Java JDBC: Transaction handling using PreparedStatement Interface

In this article, we will learn how and when JDBC transaction can be handled using explicit start and end of transaction while interacting with database i.e.; using PreparedStatement Interface

 

Q) Why there is a need to handle JDBC transaction ?

  • By default, JDBC connection are auto-commit i.e.;
    connection.setAutoCommit(true);
    
  • Which commits SQL statement issued/executed to database

Q) What are the problem/issues of program without JDBC transaction ?

  • Like for example, statement.executeUpdate(sqlQuery);
  • Above statement commits to database as and when issued/executed to database
  • If any one of the below SQL statements fails from multiple DML operations for any application then,
    1. First, program terminates with error stating appropriate reasons
    2. All above statements of program will be executed successfully but,
    3. below statements will left un-executed
  • Thereby, causing database to be inconsistent state and breaking integrity

 

1. Pre-requisite:

  • Java JDK 1.8.0_77
  • MySQL database 5.5.16
  • Eclipse Luna IDE 4.4.0
  • mysql-connector-java-5.1.38.jar file

 

2. Database parameters:

Let us move on and code an example to connect MySQL database from Java application to invoke or call database stored procedure using JDBC API. But before that, we will list down required things to connect database

  • database server IP or address (localhost)
  • sever port (3306)
  • database name (PLAYER_INFO)
  • username (root)
  • password (root@123)

Note: All bold are database values to connect MySQL database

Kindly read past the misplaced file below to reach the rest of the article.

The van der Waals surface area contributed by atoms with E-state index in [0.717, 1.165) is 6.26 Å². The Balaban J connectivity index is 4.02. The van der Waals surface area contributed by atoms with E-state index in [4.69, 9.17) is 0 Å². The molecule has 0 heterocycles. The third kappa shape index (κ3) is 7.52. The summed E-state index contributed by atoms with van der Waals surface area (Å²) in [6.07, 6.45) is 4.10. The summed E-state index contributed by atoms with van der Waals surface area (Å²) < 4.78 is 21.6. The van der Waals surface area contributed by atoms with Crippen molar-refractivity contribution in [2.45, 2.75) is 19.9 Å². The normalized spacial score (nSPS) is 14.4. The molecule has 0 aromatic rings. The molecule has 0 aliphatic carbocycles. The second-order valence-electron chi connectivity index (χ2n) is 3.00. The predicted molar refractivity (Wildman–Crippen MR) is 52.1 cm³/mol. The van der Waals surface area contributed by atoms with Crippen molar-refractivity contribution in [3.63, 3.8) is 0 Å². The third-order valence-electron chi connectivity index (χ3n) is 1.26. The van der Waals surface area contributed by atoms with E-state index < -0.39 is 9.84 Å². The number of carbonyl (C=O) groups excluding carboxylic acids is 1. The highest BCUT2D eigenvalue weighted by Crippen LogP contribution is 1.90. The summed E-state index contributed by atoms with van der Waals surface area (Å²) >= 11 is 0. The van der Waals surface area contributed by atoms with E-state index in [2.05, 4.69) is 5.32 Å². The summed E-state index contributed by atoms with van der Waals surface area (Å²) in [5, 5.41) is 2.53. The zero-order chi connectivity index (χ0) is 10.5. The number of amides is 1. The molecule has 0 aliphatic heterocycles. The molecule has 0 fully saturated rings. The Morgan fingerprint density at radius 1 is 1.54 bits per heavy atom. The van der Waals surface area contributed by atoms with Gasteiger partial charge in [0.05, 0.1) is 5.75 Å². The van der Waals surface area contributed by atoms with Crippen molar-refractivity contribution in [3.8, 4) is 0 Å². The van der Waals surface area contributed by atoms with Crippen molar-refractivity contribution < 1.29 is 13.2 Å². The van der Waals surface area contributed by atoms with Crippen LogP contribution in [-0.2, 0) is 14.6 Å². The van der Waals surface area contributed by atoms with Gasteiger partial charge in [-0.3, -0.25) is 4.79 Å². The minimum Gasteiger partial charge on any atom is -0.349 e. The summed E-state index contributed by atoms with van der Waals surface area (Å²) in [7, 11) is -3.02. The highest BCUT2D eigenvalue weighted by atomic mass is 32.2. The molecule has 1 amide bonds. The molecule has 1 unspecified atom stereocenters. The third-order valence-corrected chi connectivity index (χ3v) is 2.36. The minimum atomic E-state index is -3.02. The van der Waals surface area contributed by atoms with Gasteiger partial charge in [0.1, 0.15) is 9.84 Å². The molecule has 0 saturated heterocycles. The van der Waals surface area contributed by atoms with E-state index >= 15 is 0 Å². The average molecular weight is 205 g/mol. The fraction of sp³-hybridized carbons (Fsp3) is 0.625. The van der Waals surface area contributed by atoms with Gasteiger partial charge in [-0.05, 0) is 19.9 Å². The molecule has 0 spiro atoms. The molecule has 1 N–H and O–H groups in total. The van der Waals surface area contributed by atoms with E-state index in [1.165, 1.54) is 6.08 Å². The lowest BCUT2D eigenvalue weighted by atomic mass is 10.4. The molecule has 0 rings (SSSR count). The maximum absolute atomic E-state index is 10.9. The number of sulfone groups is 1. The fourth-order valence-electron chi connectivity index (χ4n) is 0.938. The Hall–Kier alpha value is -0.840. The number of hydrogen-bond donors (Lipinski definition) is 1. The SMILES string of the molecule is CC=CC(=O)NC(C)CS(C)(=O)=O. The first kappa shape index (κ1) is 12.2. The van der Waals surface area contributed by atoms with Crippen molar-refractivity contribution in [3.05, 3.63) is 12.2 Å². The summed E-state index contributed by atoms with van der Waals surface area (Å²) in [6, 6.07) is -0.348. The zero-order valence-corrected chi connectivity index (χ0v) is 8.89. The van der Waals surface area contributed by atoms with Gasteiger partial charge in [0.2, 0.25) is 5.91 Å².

3. Without explicit JDBC Transaction handling using PreparedStatement

  • Let us see an example without handling JDBC transaction
  • So as to understand need of JDBC transaction while dealing/interacting with database

JDBCAutoCommitTransactionPS.java

package in.bench.resources.mysql.db.transaction;

import java.sql.Connection;
import java.sql.DriverManager;
import java.sql.PreparedStatement;
import java.sql.SQLException;

public class JDBCAutoCommitTransactionPS {

	@SuppressWarnings("resource")
	public static void main(String[] args) {

		// variables
		Connection connection = null;
		PreparedStatement preparedStatement = null;

		// Step 1: Loading or registering MySQL JDBC driver class
		try {
			Class.forName("com.mysql.jdbc.Driver");
		}
		catch(ClassNotFoundException cnfex) {
			System.out.println("Problem in loading MySQL JDBC driver");
			cnfex.printStackTrace();
		}

		// Step 2: Opening database connection
		try {

			// Step 2.A: Create and get connection using DriverManager
			connection = DriverManager.getConnection(
					"jdbc:mysql://localhost:3306/PLAYER_INFO", 
					"root", 
					"root@123"); 

			// Insert query
			String sqlInsertQuery = "INSERT INTO PLAYER (NAME, AGE, MATCHES)"
					+ " VALUES (?, ?, ?)";

			// Step 2.B: Creating JDBC Statement 
			preparedStatement = connection.prepareStatement(
					sqlInsertQuery); // for insert

			// set values
			preparedStatement.setString(1, "Justin Langer");
			preparedStatement.setInt(2, 45);
			preparedStatement.setInt(3, 105);

			// Step 2.C: Execute
			preparedStatement.executeUpdate();

			System.out.println("Insertion is successful");

			// Update query -> this is written to throw ERROR
			// data-type mismatch
			String sqlUpdateQuery ="UPDATE PLAYER"
					+ " SET MATCHES = ?"
					+ " WHERE PLAYER_ID = ?";

			// Step 2.B: Creating JDBC Statement 
			preparedStatement = connection
					.prepareStatement(sqlUpdateQuery); // for update

			// purposely setting wrong data-type to cause db ERROR
			preparedStatement.setString(1, "Steve Waugh");  
			preparedStatement.setInt(2, 11);

			// Step 2.C: Execute
			preparedStatement.executeUpdate();

			// finally print success message
			System.out.println("All DML operations are successful");
		}
		catch(SQLException sqlex){
			sqlex.printStackTrace();
		}
		finally {
			// Step 3: Closing database connection
			try {
				if(null != connection) {
					// cleanup resources, once after processing
					preparedStatement.close();

					// and then finally close connection
					connection.close();
				}
			}
			catch (SQLException sqlex) {
				sqlex.printStackTrace();
			}
		}
	}
}

Output:

Insertion is successful
java.sql.SQLException: Incorrect integer value: 
	'Steve Waugh' for column 'MATCHES' at row 1
	at com.mysql.jdbc.SQLError.createSQLException(SQLError.java:957)